25. Thank you, Dr. Taylor for the reminders.

    I am thankful that though an event such as this may be unprecedented in many of our lives, it is not unprecedented to our God. God as “the Ancient of Days” has been on my mind and heart recently as our lives have been shaken up. This may be new to us, yet we serve the same God of Scripture, Who has faithfully kept His people when they could not keep themselves.

    No time is guaranteed to us, and Covid-19 should not be the only thing teaching me that. Christ is coming, and the need for spiritual discipline and discipleship remains. What we do with the time will count for eternity.

  26. Thank you for this great article,

    I was greatly encouraged by all these thoughts. Your points on trust really resonated with me. With everything changing around us each day it is very important to trust in the person who never changes, God. He is still and always has been in control and that is something that can be very encouraging during these different times. Your points on self-discipline also stuck out to me, because with all church activities and other things being cancelled in the area, it can be easy to waste time doing nothing. So I know that I need to keep being diligent in the Word and in my studies as we wrap up the semester.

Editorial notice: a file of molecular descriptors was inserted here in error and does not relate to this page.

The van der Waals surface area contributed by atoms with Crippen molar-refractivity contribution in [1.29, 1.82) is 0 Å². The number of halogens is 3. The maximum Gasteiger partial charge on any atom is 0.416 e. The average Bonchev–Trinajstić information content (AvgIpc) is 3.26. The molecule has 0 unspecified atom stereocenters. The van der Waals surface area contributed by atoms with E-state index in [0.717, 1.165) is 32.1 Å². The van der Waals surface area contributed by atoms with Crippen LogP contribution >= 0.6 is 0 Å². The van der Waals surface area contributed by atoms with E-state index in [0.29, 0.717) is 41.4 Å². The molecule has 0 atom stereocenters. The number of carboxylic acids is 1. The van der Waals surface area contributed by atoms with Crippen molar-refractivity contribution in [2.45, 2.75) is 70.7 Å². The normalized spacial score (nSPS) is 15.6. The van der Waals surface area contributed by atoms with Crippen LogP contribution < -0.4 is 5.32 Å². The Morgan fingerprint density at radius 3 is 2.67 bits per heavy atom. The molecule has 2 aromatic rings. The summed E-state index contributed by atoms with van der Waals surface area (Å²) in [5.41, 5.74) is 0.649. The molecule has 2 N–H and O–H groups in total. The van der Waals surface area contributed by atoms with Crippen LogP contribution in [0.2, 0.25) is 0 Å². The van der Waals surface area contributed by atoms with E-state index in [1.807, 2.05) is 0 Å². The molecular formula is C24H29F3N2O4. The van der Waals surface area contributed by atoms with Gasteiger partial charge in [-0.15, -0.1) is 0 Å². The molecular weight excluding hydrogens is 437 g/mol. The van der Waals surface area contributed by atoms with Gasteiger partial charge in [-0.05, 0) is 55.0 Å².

Thank you again for writing this, Dr. Taylor. It was an encouraging article during this difficult time.

  27. Thanks for sharing Dr. Taylor

    Through this process I have found it very hard to discipline myself again to my new schedule and way of life, more specifically time with God. We often allow things in our life to take control of us and how we spend our time. In this article you said how when routine is gone our good habits, what we’ve disciplined ourselves to do in that schedule seems to fade with it. This was a great reminder that I need to restructure myself to where I’m at now. Christ needs to allows be the focus of whatever I’m doing or going through.